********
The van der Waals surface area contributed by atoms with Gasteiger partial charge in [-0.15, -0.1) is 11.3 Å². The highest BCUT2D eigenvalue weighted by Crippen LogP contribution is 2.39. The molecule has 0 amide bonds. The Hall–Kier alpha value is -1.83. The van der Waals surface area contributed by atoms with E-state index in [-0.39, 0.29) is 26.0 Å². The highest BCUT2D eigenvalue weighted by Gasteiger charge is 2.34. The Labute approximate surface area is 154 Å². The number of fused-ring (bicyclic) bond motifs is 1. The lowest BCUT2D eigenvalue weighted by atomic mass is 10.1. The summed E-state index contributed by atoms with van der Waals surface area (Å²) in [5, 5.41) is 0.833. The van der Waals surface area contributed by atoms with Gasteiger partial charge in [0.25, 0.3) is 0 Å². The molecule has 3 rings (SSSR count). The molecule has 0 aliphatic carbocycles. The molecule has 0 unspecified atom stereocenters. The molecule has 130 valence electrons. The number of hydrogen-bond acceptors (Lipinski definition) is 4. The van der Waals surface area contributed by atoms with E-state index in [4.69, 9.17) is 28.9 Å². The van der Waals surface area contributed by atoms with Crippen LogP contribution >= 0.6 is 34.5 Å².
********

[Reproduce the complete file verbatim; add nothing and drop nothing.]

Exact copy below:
The van der Waals surface area contributed by atoms with Gasteiger partial charge in [-0.15, -0.1) is 11.3 Å². The highest BCUT2D eigenvalue weighted by Crippen LogP contribution is 2.39. The molecule has 0 amide bonds. The Hall–Kier alpha value is -1.83. The van der Waals surface area contributed by atoms with E-state index in [-0.39, 0.29) is 26.0 Å². The highest BCUT2D eigenvalue weighted by Gasteiger charge is 2.34. The Labute approximate surface area is 154 Å². The number of fused-ring (bicyclic) bond motifs is 1. The lowest BCUT2D eigenvalue weighted by atomic mass is 10.1. The summed E-state index contributed by atoms with van der Waals surface area (Å²) in [5, 5.41) is 0.833. The van der Waals surface area contributed by atoms with Gasteiger partial charge in [0.25, 0.3) is 0 Å². The molecule has 3 rings (SSSR count). The molecule has 0 aliphatic carbocycles. The molecule has 0 unspecified atom stereocenters. The molecule has 130 valence electrons. The number of hydrogen-bond acceptors (Lipinski definition) is 4. The van der Waals surface area contributed by atoms with E-state index in [4.69, 9.17) is 28.9 Å². The van der Waals surface area contributed by atoms with Crippen LogP contribution >= 0.6 is 34.5 Å².